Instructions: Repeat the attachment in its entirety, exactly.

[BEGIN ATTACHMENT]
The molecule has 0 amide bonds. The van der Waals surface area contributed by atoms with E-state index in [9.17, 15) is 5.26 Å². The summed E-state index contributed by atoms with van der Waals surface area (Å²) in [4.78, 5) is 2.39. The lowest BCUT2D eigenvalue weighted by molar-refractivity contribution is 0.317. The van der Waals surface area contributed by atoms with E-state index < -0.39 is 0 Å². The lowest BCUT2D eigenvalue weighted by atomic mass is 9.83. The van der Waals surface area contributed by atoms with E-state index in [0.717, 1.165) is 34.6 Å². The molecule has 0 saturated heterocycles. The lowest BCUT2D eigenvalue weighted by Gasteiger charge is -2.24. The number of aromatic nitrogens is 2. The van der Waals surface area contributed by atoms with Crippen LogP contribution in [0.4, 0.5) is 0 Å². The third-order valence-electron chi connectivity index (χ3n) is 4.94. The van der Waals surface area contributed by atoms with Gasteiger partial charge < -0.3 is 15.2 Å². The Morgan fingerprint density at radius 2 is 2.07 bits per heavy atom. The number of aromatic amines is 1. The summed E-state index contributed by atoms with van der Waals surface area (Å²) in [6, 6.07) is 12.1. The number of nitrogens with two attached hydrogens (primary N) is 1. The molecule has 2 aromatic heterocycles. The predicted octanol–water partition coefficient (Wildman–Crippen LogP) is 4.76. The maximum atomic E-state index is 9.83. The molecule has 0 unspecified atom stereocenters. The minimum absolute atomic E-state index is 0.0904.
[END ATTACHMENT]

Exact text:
The molecule has 0 amide bonds. The van der Waals surface area contributed by atoms with E-state index in [9.17, 15) is 5.26 Å². The summed E-state index contributed by atoms with van der Waals surface area (Å²) in [4.78, 5) is 2.39. The lowest BCUT2D eigenvalue weighted by molar-refractivity contribution is 0.317. The van der Waals surface area contributed by atoms with E-state index < -0.39 is 0 Å². The lowest BCUT2D eigenvalue weighted by atomic mass is 9.83. The van der Waals surface area contributed by atoms with E-state index in [0.717, 1.165) is 34.6 Å². The molecule has 0 saturated heterocycles. The lowest BCUT2D eigenvalue weighted by Gasteiger charge is -2.24. The number of aromatic nitrogens is 2. The van der Waals surface area contributed by atoms with Crippen LogP contribution in [0.4, 0.5) is 0 Å². The third-order valence-electron chi connectivity index (χ3n) is 4.94. The van der Waals surface area contributed by atoms with Gasteiger partial charge < -0.3 is 15.2 Å². The Morgan fingerprint density at radius 2 is 2.07 bits per heavy atom. The number of aromatic amines is 1. The summed E-state index contributed by atoms with van der Waals surface area (Å²) in [6, 6.07) is 12.1. The number of nitrogens with two attached hydrogens (primary N) is 1. The molecule has 2 aromatic heterocycles. The predicted octanol–water partition coefficient (Wildman–Crippen LogP) is 4.76. The maximum atomic E-state index is 9.83. The molecule has 0 unspecified atom stereocenters. The minimum absolute atomic E-state index is 0.0904.